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25 Years of Loving Them Both

ve8QAd   |   July 01, 1997

On January 22, 1998, it will be 25 years since the Roe vs. Wade decision was handed down. This is a birthday that should be observed. Yes, it will be a bitter-sweet occasion, but it won’t be a time to hang a lot of black crepe. In many ways, it should be a celebration.

A Look Back

For those of you who were around 25 years ago, try to go back in time for a moment. Could you then have envisioned where this issue would be in 25 years? Today’s situation probably never crossed our minds. It was much too far ahead to predict. True enough, but there was a current of conviction back then that was very clear. Most of us felt that we would have to reverse the Court’s decision fairly promptly. We felt that if we didn’t reverse it within a very few years, the practice of abortion would become embedded into the very fabric of our society and we would never be able to change it.

On balance, during these years the courts have made the situation worse. We’re still killing almost every third baby conceived in America. We now have an entire generation of people in this nation who’ve never known anything except permissive abortion. That’s the bad news.

The good news is that we’re still here fighting the good fight. We see no reason to give up, and indicators are that sooner or later we’re actually going to win. Yes, we have given up any thought of getting that treasured Human Life Amendment in one fell swoop and suddenly protecting little babies again. Almost no one thinks that that’s going to happen in the near future. Rather, almost everyone feels that this is going to be a slow, incremental process. Nevertheless, there’s great optimism out there that this is beginning to happen – that it’s not merely a dream but that we are beginning to see some light ahead.

Their Old Arguments Invalid

Much has changed in 25 years. Back then the central question that we argued was whether or not this was a human life. This argument has basically been answered. Yes, ultrasound and medical technology have gone a long way toward helping us. Nevertheless, an immense amount of credit goes to each of you reading this and to all of those whom you have helped to train, for we have educated a nation and taught them that this is truly a human life from conception. This question is not really in contention any longer.

The other major argument – that this is only a religious issue – still surfaces and is still thrown at us, but now with much less force. As medical developments have proven the humanity of the unborn, so parallel developments have shown this to be a human rights, a civil rights issue to more and more people.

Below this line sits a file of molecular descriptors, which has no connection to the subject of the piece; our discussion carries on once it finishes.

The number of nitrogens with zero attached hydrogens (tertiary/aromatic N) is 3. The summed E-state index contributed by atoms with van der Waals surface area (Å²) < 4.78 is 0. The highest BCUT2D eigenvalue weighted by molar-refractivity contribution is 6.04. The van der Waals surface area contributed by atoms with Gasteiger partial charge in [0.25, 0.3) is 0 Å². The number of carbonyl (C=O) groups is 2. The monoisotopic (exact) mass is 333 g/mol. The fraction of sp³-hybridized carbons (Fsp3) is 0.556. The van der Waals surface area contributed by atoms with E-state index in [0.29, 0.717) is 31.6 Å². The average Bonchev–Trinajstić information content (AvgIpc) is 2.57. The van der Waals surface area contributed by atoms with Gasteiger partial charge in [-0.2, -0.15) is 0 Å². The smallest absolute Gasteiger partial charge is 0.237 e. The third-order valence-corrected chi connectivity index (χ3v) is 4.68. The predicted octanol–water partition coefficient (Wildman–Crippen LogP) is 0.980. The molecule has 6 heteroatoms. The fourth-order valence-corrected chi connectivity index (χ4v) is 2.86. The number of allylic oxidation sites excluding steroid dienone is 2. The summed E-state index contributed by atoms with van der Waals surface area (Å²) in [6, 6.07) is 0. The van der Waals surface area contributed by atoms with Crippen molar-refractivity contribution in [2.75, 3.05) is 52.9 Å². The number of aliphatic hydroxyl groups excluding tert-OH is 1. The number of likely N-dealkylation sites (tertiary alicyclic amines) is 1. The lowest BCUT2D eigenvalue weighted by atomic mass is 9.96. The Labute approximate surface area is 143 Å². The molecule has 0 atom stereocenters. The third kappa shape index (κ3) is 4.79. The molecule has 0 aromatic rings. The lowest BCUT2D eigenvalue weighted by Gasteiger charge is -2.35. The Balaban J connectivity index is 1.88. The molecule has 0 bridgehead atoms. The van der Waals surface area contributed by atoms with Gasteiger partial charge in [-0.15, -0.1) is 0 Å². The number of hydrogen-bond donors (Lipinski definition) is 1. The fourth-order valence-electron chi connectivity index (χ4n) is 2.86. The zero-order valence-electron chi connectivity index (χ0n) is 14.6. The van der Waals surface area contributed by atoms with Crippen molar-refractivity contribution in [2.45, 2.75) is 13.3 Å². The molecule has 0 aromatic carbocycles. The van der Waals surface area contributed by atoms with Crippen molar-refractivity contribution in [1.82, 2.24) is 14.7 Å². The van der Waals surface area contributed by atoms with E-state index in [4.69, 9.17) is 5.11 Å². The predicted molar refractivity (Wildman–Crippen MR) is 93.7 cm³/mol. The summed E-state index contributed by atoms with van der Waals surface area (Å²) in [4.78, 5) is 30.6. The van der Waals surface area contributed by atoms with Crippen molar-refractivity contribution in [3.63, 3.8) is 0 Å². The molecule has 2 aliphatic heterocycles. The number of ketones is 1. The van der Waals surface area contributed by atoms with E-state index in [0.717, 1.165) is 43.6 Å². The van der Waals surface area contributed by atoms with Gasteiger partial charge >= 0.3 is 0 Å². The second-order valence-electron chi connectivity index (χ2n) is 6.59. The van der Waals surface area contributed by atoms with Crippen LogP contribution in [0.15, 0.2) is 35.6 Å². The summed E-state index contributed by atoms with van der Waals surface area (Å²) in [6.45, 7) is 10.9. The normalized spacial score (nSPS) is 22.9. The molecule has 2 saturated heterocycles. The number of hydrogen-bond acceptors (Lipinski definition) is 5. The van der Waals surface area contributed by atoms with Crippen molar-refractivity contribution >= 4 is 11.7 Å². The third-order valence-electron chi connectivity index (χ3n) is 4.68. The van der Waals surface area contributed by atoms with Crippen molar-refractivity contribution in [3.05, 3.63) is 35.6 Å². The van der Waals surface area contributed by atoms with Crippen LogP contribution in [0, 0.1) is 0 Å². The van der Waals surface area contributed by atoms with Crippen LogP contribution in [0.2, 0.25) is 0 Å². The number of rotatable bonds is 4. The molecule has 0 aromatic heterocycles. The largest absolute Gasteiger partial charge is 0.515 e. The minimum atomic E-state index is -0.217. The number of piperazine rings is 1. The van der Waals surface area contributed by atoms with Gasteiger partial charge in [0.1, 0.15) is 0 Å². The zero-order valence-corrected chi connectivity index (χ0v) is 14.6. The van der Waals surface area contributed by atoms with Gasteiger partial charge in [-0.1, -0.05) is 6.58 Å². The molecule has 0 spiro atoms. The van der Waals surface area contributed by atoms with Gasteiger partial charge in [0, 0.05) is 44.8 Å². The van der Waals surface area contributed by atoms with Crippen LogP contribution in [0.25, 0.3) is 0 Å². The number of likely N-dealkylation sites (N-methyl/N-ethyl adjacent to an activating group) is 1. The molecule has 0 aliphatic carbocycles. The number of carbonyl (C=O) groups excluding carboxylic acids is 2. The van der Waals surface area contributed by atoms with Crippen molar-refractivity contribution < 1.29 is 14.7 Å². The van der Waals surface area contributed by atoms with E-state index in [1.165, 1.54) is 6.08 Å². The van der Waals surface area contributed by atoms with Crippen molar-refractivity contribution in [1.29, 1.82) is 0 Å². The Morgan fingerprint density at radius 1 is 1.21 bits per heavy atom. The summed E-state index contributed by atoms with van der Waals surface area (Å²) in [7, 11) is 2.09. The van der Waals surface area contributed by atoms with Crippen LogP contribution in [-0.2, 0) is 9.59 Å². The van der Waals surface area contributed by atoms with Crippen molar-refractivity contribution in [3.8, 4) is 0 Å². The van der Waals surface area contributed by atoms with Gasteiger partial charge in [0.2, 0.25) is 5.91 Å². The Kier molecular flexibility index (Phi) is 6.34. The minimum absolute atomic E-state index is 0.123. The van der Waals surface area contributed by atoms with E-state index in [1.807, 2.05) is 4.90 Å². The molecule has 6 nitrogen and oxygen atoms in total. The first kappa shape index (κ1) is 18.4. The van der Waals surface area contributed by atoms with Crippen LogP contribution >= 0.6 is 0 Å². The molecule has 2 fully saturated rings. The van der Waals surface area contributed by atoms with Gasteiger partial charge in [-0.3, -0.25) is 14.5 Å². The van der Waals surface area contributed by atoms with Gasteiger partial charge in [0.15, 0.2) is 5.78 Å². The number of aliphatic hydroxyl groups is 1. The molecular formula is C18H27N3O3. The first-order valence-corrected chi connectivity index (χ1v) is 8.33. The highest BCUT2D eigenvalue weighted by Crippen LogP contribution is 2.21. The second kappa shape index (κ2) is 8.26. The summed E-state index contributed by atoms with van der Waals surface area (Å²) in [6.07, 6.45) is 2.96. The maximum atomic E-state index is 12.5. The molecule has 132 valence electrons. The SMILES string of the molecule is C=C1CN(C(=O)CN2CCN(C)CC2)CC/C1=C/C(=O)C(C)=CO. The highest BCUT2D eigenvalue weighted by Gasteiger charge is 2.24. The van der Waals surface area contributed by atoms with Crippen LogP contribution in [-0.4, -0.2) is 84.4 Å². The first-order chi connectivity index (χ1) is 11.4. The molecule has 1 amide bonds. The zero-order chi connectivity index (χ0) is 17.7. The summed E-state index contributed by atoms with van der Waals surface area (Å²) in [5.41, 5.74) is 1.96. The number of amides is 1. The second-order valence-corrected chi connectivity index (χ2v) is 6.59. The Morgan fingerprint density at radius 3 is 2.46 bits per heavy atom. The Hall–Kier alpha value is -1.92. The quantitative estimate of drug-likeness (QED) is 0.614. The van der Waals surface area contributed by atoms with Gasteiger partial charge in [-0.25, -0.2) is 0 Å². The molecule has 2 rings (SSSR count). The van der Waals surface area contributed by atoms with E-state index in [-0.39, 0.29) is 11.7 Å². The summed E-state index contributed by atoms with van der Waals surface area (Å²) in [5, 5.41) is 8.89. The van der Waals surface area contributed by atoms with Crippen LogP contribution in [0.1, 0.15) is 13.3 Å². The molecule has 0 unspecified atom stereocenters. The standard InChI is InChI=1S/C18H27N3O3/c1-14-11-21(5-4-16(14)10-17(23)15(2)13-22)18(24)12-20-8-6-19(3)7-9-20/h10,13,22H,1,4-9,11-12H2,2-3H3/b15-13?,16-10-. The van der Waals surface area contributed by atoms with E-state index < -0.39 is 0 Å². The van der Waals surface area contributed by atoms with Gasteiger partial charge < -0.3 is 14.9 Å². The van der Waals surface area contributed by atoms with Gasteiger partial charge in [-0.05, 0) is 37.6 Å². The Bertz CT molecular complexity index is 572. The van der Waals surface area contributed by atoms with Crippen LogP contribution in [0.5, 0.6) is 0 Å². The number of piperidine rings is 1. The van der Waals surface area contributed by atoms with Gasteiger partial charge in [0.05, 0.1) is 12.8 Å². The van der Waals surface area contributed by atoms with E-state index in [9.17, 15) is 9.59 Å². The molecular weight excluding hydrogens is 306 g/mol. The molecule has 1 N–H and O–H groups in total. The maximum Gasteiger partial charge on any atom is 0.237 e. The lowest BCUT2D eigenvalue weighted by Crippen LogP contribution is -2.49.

Other arguments have fallen by the wayside. “Remember these are unwanted pregnancies who will grow to be unwanted and battered children.” That argument is essentially dead as, after 25 years, we now have, not a decrease in battered children, but an explosion of battered children and child abuse. Abortion clearly has not solved this problem.

“There are too many people in the world. The population explosion mandates abortion to control population.” For those who will listen, this argument no longer is valid, although it remains center stage, however, for Al Gore, the Clinton State Department and at the United Nations. It certainly is not valid for the US or any Western nation. With only one or two exceptions, Western birth rates are well below replacement level. The problem in the West is not too many people but rather not enough babies being born and far too many old people to take care of. Underdeveloped nations are moving rapidly in this same direction, so this argument, at least in the west, is no longer relevant.

We said it would lead to euthanasia, and they laughed at us. And so, 25 years later it’s leading to euthanasia. Happily, we are in the middle of a heartening move away from assisted suicide, which is euthanasia. We await its long-term outcome, but this is no longer a distant threat, and the relation of abortion to euthanasia is increasingly apparent to many people.